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China stocks fall as market reopens; Hong Kong shares rebound

While its blue-chip CSI300 was down 1.4%, Hang Seng tracked Japanese markets and traded 2.7% higher

Reuters  |  Shanghai 

An investor points to an electronic board showing stock information as he speaks to another investor, at a brokerage house in Nanjing, Jiangsu province, China. Photo: Reuters
An investor points to an electronic board showing stock information as he speaks to another investor, at a brokerage house in Nanjing, Jiangsu province, China. Photo: Reuters

China stocks fell on Monday morning, but losses were mitigated by a sharply stronger yuan and a surge in gold shares after the market reopened from the week-long Lunar New Year holiday.

A slump in Chinese-listed shares in Hong Kong and a global sell-off last week driven by falling commodity prices and concerns about the impact on European banks, had put investors on edge ahead of the reopening of China's stock .

But even with disappointing Chinese trade data early in the session, initial losses were pared by the midday break. Exports fell 11.2% in January from a year earlier and imports tumbled 18.8%, both far worse than expected.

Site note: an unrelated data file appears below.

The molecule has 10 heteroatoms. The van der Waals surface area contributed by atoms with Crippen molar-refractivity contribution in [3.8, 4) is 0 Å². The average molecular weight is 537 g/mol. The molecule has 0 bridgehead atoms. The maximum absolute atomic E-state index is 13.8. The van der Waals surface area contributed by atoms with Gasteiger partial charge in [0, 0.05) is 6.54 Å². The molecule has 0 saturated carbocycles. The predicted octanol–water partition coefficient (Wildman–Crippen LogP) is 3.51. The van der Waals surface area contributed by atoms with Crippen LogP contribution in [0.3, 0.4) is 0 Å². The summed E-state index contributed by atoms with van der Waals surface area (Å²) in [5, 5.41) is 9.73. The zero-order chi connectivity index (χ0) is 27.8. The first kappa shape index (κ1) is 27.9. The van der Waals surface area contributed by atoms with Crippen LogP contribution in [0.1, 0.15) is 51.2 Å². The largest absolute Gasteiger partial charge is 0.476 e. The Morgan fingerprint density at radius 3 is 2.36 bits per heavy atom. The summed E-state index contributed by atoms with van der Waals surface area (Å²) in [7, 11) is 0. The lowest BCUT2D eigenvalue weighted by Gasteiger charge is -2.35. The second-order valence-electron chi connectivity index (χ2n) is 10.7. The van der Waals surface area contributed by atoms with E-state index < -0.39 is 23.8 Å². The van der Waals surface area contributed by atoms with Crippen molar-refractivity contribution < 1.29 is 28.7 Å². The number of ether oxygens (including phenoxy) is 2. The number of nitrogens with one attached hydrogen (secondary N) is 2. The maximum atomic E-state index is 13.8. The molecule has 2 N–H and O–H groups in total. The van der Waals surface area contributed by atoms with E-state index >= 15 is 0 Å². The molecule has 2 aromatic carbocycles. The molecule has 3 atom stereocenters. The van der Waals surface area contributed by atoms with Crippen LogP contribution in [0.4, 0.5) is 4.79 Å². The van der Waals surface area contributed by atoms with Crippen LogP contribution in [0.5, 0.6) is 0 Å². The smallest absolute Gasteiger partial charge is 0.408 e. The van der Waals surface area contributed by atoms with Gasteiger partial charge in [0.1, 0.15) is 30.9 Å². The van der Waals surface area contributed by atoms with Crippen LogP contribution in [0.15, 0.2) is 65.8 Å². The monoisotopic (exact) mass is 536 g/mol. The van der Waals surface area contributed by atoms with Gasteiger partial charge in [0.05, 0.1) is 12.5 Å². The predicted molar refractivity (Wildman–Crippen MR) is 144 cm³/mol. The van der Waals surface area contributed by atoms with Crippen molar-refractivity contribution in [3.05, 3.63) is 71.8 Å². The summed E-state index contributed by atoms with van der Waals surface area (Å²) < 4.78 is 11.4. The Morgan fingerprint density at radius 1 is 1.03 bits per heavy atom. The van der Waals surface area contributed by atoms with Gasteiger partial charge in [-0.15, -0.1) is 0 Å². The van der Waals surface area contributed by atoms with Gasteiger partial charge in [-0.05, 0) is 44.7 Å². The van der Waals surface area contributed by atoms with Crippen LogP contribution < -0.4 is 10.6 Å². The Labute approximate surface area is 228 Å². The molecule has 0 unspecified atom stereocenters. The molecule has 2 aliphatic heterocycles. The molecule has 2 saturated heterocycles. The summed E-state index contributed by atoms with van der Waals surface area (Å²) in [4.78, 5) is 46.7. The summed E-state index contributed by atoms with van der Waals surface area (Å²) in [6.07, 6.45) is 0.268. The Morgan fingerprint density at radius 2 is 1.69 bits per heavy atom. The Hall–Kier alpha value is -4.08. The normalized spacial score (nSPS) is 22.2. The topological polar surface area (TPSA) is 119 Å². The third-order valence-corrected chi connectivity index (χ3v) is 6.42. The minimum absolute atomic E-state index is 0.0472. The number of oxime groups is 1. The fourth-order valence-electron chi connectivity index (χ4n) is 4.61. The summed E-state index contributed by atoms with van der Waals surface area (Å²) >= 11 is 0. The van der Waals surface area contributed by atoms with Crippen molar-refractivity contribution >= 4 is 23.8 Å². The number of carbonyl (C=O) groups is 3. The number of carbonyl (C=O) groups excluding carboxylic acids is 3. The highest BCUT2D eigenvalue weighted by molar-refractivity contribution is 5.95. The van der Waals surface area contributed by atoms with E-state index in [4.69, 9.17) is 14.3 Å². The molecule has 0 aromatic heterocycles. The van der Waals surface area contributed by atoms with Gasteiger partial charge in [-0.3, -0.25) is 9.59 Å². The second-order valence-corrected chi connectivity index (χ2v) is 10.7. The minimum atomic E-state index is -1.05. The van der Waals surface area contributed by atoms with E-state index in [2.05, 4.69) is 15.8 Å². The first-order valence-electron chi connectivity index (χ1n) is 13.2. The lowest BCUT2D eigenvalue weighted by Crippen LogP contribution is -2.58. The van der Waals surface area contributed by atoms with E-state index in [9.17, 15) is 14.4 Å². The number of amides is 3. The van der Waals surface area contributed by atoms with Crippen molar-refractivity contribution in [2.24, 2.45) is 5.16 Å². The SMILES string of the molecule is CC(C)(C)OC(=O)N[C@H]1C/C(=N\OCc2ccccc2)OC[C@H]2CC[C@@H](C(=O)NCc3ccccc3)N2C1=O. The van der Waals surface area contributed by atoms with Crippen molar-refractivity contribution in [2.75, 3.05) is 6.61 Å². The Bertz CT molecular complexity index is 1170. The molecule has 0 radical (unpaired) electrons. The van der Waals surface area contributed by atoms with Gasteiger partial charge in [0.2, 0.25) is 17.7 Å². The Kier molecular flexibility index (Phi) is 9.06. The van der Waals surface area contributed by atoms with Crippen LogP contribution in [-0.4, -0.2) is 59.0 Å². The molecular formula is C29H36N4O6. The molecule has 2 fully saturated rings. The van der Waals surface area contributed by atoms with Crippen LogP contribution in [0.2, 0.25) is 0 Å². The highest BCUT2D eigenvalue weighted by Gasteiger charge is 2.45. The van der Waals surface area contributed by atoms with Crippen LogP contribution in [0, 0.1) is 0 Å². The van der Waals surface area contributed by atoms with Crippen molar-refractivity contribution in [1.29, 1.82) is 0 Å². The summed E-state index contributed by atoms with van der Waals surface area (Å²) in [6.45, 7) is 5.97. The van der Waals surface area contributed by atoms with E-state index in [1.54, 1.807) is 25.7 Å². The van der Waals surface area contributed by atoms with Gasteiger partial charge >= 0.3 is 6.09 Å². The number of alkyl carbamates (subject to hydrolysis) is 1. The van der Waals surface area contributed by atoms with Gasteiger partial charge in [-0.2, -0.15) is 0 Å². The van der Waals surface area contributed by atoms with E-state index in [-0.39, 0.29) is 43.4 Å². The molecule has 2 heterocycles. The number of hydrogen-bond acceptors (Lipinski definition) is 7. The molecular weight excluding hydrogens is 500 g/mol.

China's blue-chip CSI300 index was down 1.4%, at 2,921.23 points, while the Shanghai Composite Index lost 1.6%, to 2,720.03 points.

Hong Kong stocks, which sank to 3-1/2 lows on Friday, staged a sharp rally, taking cues from a jump in Japan equities on Monday and a Friday rebound in US and European .

The Hang Seng index jumped 2.7%, to 18,819.59 points, while the Hong Kong China Enterprises Index surged 4.3%, to 7,829.12.

Chinese investors drew some comfort from a firmer yuan, which on Monday hit its strongest level against the US dollar in 2016. China central bank governor Zhou Xiaochuan said over the weekend in local media that there was no basis for the yuan to keep depreciating, while hinting that the government would punish currency speculators.

“Today's investor sentiment in China’s stock market is damped by last week's global equity sell-off, but the impact could be temporary," said Zeng Yan, strategist at Zhongtai Securities Co.

“The central bank will likely maintain yuan stability in the short term, so yuan depreciation is no longer a major risk the market is facing right now."

Most sectors fell on Monday, but gold producers surged as investors bet they would benefit from a flight to safe haven assets such as gold.

Shandong Gold Mining Co, Western Region Gold Co and Zhongjin Gold Corp all jumped by their 10% daily limit.

In Hong Kong, shares rose across the board, with energy and resources shares among the biggest gainers.

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First Published: Mon, February 15 2016. 11:13 IST